Check back here regularly to find out what's going on at Palmer Squared.
Mining for audiences, Jun 16
We are delighted to be working with the National Coal-Mining Museum for England, helping to develop the visitor offer in the bits that aren't the wonderful underground tour. The site is huge and full of surprising stories about coal and coal-mining communities. The new leadership team is developing an exciting masterplan to make the attraction more audience-focused at every touchpoint – a great starting point for any museum.
Getting creative, Mar 16
One of the most important arts initiatives in the UK recently has been Creative People & Places, where new programmes of cultural engagement have been set up in some of the least engaged parts of the country. We've had the pleasure of getting involved in various different ways with the teams in St. Helens, Burnley, Blackpool and Stoke-on-Trent. All very different, all doing exciting and hopefuly perception-changing, behaviour-changing, life-changing work.
Is your city a city of culture? Mar 16
Well, you may know we have worked with British Ceramics Biennial since 2008, and it's never been a better time to be in the city. It is working together collaboratively in new ways, and the biggest cultural example of that must be the bid to become the 2021 UK City of Culture. We're supporting this as much as we can, working with partners as diverse as the City Council, Staffs. University and Wedgwood.
Time for access to ramp up, Jan 16
Over the past year, we've (well, Andrew) has had the privilege of working with Visits Unlimited. A new start-up social enterprise, they are dedicated to one simple aim – to make day out visits to culture, heritage and tourism attractions great for everyone, and that means families with disabled kids as well. They can offer training and support in a variety of ways, and uniquely have an extended 'family' network which makes sure they understand the needs of this big and often untapped market. Check out what they're up to on their blog – www.visitsunlimited.org.uk/blog.
Liverpool = festivals, Jan 16
The mighty Liverpool Biennial – the contemporary arts biennial for the UK – asked us to stand in as interim head of marketing & comms for the latest edition (the most ambitious yet). Suckers for punishment, we said yes. We've also been busy working with another 18 of the city's top cultural festivals as they explore how to work together for their individual and collective advantage in an increasingly competitive and crowded marketplace.
Heritage never stays the same, Nov 15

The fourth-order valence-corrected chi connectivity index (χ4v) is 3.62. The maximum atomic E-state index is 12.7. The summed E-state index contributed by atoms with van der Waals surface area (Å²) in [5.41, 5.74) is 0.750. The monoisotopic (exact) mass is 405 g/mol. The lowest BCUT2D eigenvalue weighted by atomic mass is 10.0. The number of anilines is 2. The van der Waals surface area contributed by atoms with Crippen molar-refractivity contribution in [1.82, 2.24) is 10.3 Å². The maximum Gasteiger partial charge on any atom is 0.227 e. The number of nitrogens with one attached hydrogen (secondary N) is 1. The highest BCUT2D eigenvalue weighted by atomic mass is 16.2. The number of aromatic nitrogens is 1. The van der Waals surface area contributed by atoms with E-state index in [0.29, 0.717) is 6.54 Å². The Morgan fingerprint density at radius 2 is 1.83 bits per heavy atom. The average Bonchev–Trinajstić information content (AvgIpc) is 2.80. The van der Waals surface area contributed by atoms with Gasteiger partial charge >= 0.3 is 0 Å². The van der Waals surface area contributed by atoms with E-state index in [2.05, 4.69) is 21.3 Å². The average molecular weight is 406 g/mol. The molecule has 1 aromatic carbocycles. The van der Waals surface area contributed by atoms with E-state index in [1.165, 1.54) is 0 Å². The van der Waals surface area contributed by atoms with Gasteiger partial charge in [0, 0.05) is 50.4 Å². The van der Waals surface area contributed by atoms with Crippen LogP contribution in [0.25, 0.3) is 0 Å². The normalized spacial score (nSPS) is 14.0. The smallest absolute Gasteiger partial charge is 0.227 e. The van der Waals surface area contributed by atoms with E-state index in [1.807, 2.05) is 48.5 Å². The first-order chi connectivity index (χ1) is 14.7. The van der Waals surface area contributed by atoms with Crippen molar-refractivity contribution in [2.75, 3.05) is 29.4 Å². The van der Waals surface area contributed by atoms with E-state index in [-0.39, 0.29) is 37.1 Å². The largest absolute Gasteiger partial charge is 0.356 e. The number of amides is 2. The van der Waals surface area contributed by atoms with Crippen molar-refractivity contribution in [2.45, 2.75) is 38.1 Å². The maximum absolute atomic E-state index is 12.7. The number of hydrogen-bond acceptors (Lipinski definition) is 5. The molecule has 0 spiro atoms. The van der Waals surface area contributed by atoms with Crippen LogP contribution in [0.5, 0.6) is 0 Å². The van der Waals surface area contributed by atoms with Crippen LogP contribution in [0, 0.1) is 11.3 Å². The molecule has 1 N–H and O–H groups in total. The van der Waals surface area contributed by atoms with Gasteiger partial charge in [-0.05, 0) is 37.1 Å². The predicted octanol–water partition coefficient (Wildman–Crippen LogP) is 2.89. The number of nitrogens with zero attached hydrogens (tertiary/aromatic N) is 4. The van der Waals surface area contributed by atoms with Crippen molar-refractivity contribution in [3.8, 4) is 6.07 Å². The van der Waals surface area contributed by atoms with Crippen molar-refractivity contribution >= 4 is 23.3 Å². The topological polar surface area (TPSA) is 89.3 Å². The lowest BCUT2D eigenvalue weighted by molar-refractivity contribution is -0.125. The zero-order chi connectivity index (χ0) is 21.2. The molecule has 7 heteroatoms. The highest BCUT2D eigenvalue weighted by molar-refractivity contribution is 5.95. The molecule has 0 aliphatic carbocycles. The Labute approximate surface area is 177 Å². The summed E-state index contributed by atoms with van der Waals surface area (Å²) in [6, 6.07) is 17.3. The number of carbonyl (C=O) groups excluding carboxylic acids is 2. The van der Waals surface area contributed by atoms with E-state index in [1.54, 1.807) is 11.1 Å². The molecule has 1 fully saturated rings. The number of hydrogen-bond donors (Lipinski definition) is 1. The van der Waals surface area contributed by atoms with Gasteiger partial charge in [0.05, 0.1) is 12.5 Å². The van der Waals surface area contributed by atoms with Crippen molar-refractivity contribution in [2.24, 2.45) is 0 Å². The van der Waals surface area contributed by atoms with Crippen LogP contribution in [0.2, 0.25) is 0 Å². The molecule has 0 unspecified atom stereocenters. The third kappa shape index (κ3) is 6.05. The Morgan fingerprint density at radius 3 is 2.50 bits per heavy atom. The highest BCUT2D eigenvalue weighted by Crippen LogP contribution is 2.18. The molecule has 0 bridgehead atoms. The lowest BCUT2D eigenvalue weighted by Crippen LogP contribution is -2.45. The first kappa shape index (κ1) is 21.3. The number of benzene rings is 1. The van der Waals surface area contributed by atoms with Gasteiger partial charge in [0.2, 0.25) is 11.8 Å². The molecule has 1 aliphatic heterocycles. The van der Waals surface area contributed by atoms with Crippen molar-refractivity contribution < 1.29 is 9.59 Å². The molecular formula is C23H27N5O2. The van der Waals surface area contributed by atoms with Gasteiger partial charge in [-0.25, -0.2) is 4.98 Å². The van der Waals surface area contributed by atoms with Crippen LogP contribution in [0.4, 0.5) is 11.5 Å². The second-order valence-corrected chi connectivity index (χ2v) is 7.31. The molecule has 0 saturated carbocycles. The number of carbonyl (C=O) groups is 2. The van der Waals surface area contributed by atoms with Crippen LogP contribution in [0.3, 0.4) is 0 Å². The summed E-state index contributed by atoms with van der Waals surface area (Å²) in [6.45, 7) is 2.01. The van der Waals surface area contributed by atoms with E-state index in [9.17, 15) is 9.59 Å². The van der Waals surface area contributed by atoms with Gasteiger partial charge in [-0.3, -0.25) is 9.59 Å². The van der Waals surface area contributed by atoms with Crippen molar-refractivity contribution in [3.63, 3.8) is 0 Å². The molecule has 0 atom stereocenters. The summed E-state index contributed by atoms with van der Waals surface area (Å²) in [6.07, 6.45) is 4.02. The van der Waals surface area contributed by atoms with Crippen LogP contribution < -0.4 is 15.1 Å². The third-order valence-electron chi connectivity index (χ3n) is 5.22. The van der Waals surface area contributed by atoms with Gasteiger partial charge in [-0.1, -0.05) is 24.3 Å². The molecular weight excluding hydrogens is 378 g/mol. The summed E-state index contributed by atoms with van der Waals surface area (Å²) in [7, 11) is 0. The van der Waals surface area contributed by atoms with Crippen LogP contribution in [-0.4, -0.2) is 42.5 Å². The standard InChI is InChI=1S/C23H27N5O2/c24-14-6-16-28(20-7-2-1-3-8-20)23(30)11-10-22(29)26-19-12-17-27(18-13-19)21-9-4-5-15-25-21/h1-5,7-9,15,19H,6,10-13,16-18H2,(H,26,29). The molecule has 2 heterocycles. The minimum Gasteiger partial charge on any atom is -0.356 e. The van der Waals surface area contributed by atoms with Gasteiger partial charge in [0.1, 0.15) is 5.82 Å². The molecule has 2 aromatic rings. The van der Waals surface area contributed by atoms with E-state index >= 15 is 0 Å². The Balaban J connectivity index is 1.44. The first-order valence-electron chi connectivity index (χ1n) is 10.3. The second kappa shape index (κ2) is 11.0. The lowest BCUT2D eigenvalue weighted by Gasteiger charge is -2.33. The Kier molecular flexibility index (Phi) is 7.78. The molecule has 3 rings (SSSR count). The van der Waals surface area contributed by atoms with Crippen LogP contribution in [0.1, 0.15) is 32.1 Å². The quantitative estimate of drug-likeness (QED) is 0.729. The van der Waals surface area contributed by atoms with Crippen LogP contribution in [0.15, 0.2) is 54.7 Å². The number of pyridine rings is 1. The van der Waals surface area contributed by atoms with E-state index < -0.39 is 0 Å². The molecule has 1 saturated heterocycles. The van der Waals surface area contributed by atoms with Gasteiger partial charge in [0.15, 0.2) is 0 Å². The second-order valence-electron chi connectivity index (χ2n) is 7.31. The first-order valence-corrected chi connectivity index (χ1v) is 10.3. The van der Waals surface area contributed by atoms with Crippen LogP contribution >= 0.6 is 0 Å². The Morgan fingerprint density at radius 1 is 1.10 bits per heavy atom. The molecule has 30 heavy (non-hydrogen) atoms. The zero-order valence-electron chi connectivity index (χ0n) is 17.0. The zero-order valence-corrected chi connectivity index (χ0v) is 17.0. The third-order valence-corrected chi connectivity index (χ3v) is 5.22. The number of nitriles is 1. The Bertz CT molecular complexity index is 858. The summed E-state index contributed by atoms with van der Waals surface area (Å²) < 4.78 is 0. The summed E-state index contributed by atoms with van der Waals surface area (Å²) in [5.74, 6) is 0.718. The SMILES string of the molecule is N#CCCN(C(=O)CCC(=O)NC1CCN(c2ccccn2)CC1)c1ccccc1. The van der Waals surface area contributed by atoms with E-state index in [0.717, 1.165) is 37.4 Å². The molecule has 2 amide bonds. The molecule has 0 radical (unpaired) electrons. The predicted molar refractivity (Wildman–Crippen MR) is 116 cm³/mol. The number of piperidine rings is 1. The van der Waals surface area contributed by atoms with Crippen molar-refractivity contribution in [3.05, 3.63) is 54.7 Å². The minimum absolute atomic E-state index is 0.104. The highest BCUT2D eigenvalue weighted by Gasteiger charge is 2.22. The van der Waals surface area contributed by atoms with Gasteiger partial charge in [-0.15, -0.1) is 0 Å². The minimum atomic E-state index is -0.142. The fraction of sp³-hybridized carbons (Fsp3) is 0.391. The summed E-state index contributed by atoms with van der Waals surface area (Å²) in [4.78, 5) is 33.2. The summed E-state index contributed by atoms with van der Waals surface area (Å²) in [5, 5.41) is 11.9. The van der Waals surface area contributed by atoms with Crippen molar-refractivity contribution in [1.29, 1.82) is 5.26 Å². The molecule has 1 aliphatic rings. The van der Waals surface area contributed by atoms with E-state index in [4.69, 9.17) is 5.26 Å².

We've been fortunate to be working with a variety of heritage capital projects recently, whether developing launch campaigns, audience development plans, training staff in marketing or assessing development plans. This has included a literary house, a country estate's gardens, an urban civic building and a Norman church. The ability for heritage to recalibrate and reinvent is amazing, creating cultural relevance and a new place in local communities and the wider visitor offer.
Speaking openly, Nov 15
We like what we do. We like to spread the gospel of the value of the arts, audience development, cultural tourism and so on. So we are delighted when people actually invite us to do just that. Whether it's Birmingham Festivals, Creu Cymru, the Prince's Regeneration Trust, the Arts Marketing Association, Marketing Lancashire or the Gold Coast Commonwealth Games, we'll be there. And we have been.
Return to Happy Valley, Sep 15
We worked on the audience development, marketing, branding and major events business planning for The Piece Hall in Halifax a few years ago. That massive team effort secured the funds to transform the Hall and Square, so look out for the new Piece Hall, launching in 2017 - perhaps as the Tour de Yorkshire flies through.
The business of the arts, Oct 14
Andrew was invited to speak by Yorkshire Contemporary Visual Arts Network at an event for 90 budding cultural entrepreneurs recently. Following our project management of a year-long programme in 2013 to help artists and arts professionals contribute to the region's visual arts economy (in other words, make money from art), we wanted to encourage the next wave of graduates and emerging artists as they seek to make a living from their practice.
Where's the oldest museum service in the country... and why it matters, Sep 14
Well, the answer is Warwickshire. Strangely fitting when you think about it. Shakespeare country, the heart of England. We couldn't resist the opportunity to work with our long-time associates Vishalakshi Roy and Helen Dunnett with Heritage Culture Warwickshire as they plan their audience and organisational development for the coming years.